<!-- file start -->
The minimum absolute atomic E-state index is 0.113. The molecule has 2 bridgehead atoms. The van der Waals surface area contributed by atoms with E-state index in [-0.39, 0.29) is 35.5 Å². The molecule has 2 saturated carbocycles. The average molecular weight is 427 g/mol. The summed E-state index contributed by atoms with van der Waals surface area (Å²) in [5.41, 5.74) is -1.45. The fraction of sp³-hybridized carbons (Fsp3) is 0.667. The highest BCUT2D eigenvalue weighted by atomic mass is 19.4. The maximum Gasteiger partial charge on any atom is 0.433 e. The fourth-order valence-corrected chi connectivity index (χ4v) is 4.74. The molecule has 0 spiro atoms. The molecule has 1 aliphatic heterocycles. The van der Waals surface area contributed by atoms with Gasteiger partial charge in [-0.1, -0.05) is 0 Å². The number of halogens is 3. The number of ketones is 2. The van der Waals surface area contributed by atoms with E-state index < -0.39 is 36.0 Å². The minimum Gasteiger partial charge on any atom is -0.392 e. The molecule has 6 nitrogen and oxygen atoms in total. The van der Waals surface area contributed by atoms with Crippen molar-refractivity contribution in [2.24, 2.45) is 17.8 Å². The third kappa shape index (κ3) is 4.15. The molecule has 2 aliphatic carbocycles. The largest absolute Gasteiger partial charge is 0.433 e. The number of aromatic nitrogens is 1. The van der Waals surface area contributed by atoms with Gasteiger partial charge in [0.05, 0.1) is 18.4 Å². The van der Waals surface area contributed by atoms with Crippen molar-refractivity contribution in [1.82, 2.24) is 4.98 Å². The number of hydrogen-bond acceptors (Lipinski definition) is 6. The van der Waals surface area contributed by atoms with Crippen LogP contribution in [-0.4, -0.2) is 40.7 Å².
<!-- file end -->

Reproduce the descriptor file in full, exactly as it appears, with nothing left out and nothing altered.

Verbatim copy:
The minimum absolute atomic E-state index is 0.113. The molecule has 2 bridgehead atoms. The van der Waals surface area contributed by atoms with E-state index in [-0.39, 0.29) is 35.5 Å². The molecule has 2 saturated carbocycles. The average molecular weight is 427 g/mol. The summed E-state index contributed by atoms with van der Waals surface area (Å²) in [5.41, 5.74) is -1.45. The fraction of sp³-hybridized carbons (Fsp3) is 0.667. The highest BCUT2D eigenvalue weighted by atomic mass is 19.4. The maximum Gasteiger partial charge on any atom is 0.433 e. The fourth-order valence-corrected chi connectivity index (χ4v) is 4.74. The molecule has 0 spiro atoms. The molecule has 1 aliphatic heterocycles. The van der Waals surface area contributed by atoms with Gasteiger partial charge in [-0.1, -0.05) is 0 Å². The number of halogens is 3. The number of ketones is 2. The van der Waals surface area contributed by atoms with E-state index < -0.39 is 36.0 Å². The minimum Gasteiger partial charge on any atom is -0.392 e. The molecule has 6 nitrogen and oxygen atoms in total. The van der Waals surface area contributed by atoms with Crippen molar-refractivity contribution in [2.24, 2.45) is 17.8 Å². The third kappa shape index (κ3) is 4.15. The molecule has 2 aliphatic carbocycles. The largest absolute Gasteiger partial charge is 0.433 e. The number of aromatic nitrogens is 1. The van der Waals surface area contributed by atoms with Gasteiger partial charge in [0.05, 0.1) is 18.4 Å². The van der Waals surface area contributed by atoms with Crippen molar-refractivity contribution in [1.82, 2.24) is 4.98 Å². The number of hydrogen-bond acceptors (Lipinski definition) is 6. The van der Waals surface area contributed by atoms with Crippen LogP contribution in [-0.4, -0.2) is 40.7 Å².